Preface  •  Ham House and Petersham  •  Walton-On-Thames (scold’s Bridle)  •  Harrow  •  Holwood House, Keston  •  Chigwell, Essex  •  Waltham Abbey and Cross  •  Downe  •  Epsom: Its Races and Its Salts  •  Epping Forest  •  Hampton Court  •  Rye House, Broxbourne  •  Hatfield House, Herts  •  Runnymead, the Signing of Magna Charta  •  The Oldest Brass in England  •  St. Albans  •  Stoke Poges Church, Bucks  •  Windsor  •  Jordans and William Penn  •  Knole House and Sevenoaks  •  Greenstead Church  •  Chalfont St. Giles  •  Westerham  •  Guildford, Surrey  •  Gad’s Hill  •  Ightham Mote, Kent  •  Penshurst  •  St. Michael’s Mount and Marazion  •  Rochester Cathedral  •  Tunbridge Wells  •  The Quintain Post At Offham and Malling Abbey  •  Eversley  •  Farnham, Surrey  •  Hindhead, Surrey  •  Shottermill  •  Penn’s Chapel At Thakeham, Sussex  •  Chawton the Home of Jane Austen  •  Selborne  •  Elstow  •  Lewes, Sussex  •  Bodiam Castle, Sussex  •  Colchester, Essex  •  Layer Marney  •  Battle Abbey  •  Cambridge  •  Arundel Castle  •  Olney, Bucks  •  Wantage and the Country of Alfred the Great  •  Canterbury and Its Cathedral  •  Reculvers  •  Oxford  •  Midhurst  •  Pevensey Castle  •  Savernake Forest  •  Ely Cathedral  •  St. Ives, Huntingdonshire  •  Winchelsea and Rye  •  Blenheim Palace  •  Peterborough Cathedral and Crowland  •  Peterborough  •  Southampton  •  Helmingham Hall  •  Stonehenge, Wiltshire  •  Netley Abbey  •  Salisbury and Its Cathedral  •  Sandwich, Kent  •  New Forest, Hampshire  •  Osborne House  •  Carisbrooke Castle  •  Lutterworth  •  Compton Wynyates  •  Kenilworth Castle  •  Belvoir Castle  •  Bath  •  Boston and the Pilgrim Fathers  •  Warwick  •  Gloucester and Its Cathedral  •  Norfolk Broads  •  Norwich Cathedral  •  Lichfield  •  Sherborne and Its Abbey Church  •  Newark  •  Wells and Its Cathedral  •  Stratford-On-Avon  •  Burnham Thorpe, Norfolk  •  Lulworth Cove, Dorsetshire  •  Corfe Castle  •  Lincoln and Its Cathedral  •  Somerset, the Birthplace of Tennyson  •  Glastonbury Abbey  •  Walsingham, Norfolk  •  Cheddar Caves, Cheddar, Somerset  •  Newstead Abbey  •  The Wessex of Thomas Hardy’s Romances  •  Tintern Abbey  •  Chesterfield, Derbyshire  •  Dukeries  •  Haddon Hall, Derbyshire  •  The Isle of Athelney, and Sedgemoor  •  Raglan Castle  •  Dovedale  •  Wellington and the Wrekin, Shropshire  •  Wroxeter and the Roman City of Uriconium, Salop  •  Buildwas Abbey, Shropshire  •  Ludlow and Its Castle  •  Shrewsbury  •  Buxton and the Peak District  •  Tewkesbury  •  Exeter and Its Cathedral  •  Market Drayton, Salop  •  Chester  •  Exmoor  •  Knutsford  •  Torr Steps On the Barle, Somerset  •  Cleeve Abbey, Somerset  •  Hawarden  •  York Minster  •  Coxwold, Yorkshire  •  Llangollen and Valle Crucis Abbey  •  Knaresborough, Dripping Well  •  Fountains Abbey  •  Ripon Cathedral  •  Dartmoor  •  Haworth  •  Rievaulx Abbey  •  Brixham, Devon  •  Conway Castle  •  The Doone Valley, Exmoor  •  Llandovery, South Wales  •  Dartmouth, Devon  •  Richmond, Yorkshire  •  Tintagel  •  Whitby  •  Carnarvon Castle  •  Plymouth  •  Durham and Its Cathedral  •  Raby Castle, Durham  •  Snowdon  •  Harlech Castle  •  Grasmere and Rydal Mount  •  The Lake District  •  St. Davids Cathedral  •  Furness Abbey, Lancashire  •  Monkwearmouth, Near Jarrow  •  The Isle of Man  •  Brantwood  •  Fowey  •  Hexham and Hadrian’s Wall  •  The Lake District  •  Keswick  •  Alnwick Castle  •  Lanercost Priory, Cumberland  •  Lanercost Priory and Stepping-Stones.]  •  St. Ives, Cornwall  •  Bamborough Castle, Northumberland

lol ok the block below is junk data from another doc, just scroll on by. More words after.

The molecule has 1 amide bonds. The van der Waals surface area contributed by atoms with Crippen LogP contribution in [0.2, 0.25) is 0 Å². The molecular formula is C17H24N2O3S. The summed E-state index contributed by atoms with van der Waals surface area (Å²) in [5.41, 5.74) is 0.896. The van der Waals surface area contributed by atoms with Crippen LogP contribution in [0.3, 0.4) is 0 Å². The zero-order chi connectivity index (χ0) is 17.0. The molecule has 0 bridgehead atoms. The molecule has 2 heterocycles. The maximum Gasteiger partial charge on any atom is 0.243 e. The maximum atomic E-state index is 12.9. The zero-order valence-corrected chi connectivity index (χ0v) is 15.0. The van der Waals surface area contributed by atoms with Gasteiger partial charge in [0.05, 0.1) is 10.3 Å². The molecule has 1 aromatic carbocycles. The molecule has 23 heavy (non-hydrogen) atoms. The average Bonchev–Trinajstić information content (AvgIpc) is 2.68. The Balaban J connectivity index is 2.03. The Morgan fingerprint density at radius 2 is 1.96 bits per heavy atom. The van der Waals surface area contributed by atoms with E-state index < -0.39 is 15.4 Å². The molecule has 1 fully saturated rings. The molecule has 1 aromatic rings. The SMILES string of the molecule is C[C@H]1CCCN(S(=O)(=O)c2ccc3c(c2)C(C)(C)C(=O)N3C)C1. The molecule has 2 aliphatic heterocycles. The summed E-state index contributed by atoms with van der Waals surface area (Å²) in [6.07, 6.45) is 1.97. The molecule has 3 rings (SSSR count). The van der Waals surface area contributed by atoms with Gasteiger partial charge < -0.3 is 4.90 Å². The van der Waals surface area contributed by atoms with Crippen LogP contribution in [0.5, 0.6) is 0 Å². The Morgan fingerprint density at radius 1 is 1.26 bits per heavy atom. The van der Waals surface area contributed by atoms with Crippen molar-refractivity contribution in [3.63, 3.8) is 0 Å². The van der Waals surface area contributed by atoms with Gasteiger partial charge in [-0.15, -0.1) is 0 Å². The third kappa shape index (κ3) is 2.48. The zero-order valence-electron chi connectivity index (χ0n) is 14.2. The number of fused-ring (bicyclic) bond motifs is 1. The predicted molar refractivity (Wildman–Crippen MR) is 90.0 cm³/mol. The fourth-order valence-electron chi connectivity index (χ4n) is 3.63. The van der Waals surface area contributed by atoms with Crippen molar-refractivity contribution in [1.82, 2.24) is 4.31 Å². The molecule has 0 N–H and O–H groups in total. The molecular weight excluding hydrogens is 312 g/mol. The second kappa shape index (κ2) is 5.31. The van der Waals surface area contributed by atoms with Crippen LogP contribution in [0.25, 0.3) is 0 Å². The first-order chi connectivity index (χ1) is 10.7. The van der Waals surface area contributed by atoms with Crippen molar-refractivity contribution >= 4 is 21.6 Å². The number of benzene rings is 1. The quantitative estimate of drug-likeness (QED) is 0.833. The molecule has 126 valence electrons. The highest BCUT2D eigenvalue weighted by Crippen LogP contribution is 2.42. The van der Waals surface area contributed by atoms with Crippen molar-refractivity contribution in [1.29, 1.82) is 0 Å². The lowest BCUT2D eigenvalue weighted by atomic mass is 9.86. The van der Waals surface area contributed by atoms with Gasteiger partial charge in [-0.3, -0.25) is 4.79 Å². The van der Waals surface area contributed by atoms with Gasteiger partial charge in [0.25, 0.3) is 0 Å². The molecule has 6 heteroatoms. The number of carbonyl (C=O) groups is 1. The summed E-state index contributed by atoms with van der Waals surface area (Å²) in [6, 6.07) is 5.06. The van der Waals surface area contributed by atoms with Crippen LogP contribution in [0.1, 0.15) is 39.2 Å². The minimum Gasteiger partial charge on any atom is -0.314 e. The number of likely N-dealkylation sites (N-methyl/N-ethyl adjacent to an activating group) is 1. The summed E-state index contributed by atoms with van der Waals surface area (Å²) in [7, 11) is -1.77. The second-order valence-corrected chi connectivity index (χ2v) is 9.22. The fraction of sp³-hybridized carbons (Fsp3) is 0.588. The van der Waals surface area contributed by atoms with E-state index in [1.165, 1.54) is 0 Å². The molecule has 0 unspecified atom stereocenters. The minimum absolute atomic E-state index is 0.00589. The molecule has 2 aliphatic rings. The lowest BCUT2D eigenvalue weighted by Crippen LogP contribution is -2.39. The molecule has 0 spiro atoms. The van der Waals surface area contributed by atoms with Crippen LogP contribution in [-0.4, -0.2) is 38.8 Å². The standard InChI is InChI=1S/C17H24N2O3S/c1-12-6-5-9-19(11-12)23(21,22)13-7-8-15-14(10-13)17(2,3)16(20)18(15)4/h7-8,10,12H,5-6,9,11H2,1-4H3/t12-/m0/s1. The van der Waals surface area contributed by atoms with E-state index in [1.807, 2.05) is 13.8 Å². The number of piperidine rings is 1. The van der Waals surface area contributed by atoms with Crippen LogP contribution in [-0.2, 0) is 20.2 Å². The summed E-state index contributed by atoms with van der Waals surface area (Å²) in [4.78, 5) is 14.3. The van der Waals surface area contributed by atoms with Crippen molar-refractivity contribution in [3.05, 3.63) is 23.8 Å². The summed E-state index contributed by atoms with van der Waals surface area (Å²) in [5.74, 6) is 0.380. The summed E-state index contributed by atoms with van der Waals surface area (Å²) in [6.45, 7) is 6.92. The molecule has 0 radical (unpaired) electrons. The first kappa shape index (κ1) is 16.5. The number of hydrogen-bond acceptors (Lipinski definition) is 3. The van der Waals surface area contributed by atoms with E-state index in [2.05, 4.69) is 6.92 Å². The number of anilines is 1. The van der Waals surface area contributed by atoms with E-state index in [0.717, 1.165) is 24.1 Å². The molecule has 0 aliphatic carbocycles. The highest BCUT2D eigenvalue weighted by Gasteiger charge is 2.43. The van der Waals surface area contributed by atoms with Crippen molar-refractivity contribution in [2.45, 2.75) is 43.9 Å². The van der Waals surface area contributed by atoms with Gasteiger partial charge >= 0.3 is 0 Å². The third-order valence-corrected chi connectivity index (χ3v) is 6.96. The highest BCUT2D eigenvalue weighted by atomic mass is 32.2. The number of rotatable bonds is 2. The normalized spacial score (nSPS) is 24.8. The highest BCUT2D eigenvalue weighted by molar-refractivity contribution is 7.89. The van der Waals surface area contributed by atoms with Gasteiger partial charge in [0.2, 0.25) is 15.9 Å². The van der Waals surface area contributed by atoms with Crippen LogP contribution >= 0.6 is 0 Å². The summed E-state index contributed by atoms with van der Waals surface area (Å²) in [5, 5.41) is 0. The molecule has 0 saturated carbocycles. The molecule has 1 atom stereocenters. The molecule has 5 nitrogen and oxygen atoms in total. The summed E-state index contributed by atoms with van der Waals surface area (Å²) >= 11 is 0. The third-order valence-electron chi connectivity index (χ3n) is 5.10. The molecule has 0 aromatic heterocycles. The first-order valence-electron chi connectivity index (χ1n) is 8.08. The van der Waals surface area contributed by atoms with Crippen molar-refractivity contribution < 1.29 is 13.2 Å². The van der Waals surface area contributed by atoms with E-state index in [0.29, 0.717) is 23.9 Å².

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What to see in England;: A guide to places of historic interest, natural beauty or literary association,
By Gordon Home